There have been quite a few news stories out there about the “mysterious” respiratory virus that has been found in 10 different states and has spread quickly to infect hundreds of children. The virus has caused these children to get very sick very quickly and many have required hospitalization for treatment. This virus has come out of nowhere and is spreading rapidly, considering the time of year (during the winter this kind of outbreak would be more expected due to staying indoors, sharing items in school, etc.) What is the scoop on this virus and how concerned should you be for your children? Let’s not listen to the hype and break it down!
The virus causing these children in 10 different states to have cold like symptoms leading to respiratory distress is known as the enterovirus D68. Enteroviruses are very common viruses that either have very mild symptoms (runny nose, stuffy nose, foggy head, etc.) or no symptoms at all. This strain of the virus is rare, historically, either because people don’t seek treatment and get diagnosed, or because the symptoms aren’t as severe (so we never hear about it.)
Symptoms to look for:
As I said earlier, an infection can have very mild cold symptoms, but the major difference between the other strains of enterovirus and D68 is that D68 causes respiratory issues. Most often children (as opposed to adults) are infected with D68 and they have may or may not have a fever, but they will have heavy wheezing, cough, and commonly complain of having trouble breathing. Essentially, children who do not have asthma show signs of asthma, and it happens quickly: blue lips, rapid breathing, anxiety, and respiratory distress (when they really aren’t passing air.) Respiratory distress is a medical emergency and is really scary to see happen; call 911 immediately because your child may need assistance breathing quickly, and the faster they are in expert hands, the better.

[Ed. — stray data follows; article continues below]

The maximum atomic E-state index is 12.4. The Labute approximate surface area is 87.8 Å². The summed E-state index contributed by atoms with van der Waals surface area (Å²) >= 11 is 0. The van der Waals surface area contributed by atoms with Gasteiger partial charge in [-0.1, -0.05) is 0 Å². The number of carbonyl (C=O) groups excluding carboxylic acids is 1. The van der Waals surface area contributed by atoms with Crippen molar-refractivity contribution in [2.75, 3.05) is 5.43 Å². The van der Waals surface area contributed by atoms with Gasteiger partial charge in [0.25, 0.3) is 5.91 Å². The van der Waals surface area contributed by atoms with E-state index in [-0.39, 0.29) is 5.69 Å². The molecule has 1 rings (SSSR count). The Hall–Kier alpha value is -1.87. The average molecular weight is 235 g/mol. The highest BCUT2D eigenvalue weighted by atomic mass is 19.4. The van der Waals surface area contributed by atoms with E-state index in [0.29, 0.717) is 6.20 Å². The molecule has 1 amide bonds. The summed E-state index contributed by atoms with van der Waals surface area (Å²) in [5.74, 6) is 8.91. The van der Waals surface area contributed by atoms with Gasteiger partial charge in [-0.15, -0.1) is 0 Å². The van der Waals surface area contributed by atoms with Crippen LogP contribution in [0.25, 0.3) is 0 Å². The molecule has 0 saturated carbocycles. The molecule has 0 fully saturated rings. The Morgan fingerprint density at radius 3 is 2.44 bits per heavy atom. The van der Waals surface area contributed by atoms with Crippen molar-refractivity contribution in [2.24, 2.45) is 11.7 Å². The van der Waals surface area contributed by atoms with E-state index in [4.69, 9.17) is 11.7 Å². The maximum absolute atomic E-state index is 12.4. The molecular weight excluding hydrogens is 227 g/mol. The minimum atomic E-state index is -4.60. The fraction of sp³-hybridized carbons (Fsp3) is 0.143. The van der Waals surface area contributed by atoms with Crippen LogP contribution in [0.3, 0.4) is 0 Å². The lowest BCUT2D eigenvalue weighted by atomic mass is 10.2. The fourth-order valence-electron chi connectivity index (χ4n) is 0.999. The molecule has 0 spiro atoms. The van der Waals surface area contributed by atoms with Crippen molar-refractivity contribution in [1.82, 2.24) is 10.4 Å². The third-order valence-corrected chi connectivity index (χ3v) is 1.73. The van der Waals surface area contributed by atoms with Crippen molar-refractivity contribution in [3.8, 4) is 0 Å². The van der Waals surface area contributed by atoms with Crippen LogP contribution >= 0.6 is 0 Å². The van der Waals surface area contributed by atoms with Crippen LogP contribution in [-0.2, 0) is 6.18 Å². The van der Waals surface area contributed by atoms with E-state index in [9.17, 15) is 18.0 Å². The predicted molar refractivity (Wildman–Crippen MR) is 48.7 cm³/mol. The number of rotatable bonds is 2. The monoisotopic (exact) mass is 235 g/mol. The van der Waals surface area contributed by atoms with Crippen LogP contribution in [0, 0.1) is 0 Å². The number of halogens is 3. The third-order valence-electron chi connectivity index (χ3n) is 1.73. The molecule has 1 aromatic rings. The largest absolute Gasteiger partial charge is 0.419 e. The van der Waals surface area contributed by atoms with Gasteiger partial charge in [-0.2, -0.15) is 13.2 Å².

Prevention and Treatment
The bummer about viruses is there is no treatment, so antibiotics won’t do a thing, only time (and it usually lasts a week.) Teach common cold prevention to your kids. Washing hands after using the bathroom and before eating is one of the best ways to prevent the spread of viruses, as well as limiting touching their mouths/face without washing first (or using hand sanitizer.) Also, teaching them to cough into their elbow, to cover their mouth, and to speak up if other children are coughing to ask them to cover their mouths (I ask adults to cover their mouths in public all the time…or I run away with a horrified look on my face, which you probably shouldn’t tell your kids to do.) At home, you can clean surfaces with a bleach (or alternative) when the kids are sick to prevent the spread of the virus, and keep your kids home when they aren’t feeling well, even if it seems like a light call (no fever or anything you can put your finger on but they seem run down) because a day of rest can help the immune system to recharge and kill of some nasty bacteria.
One other thing that you can do, and I know this is controversial to many people, is get your kids vaccinated for the flu. If you can help ward off that big virus, you can help to keep their immune system strong all fall, winter, spring, and most healthcare practitioners will have the vaccine available in the end of September.
Most at risk:
Children with asthma or other chronic respiratory diseases and autoimmune disorders really need to be watched closely, and any signs of respiratory decline should be seen ASAP.
How worried should I be?
I don’t like to be an alarmist, and you know your child better than anyone else. If this virus is found at your school or in your town, be a little more wary of looking for symptoms and keeping an ear peeled for someone who may be infected on your kid’s team, in their class, or in their group of friends. If you know it is around, you will pay more attention to the symptoms…because not every cold or runny nose will lead to a hospital visit. Knowledge, and being protective momma bear, can go a long way!
Yours in Good Health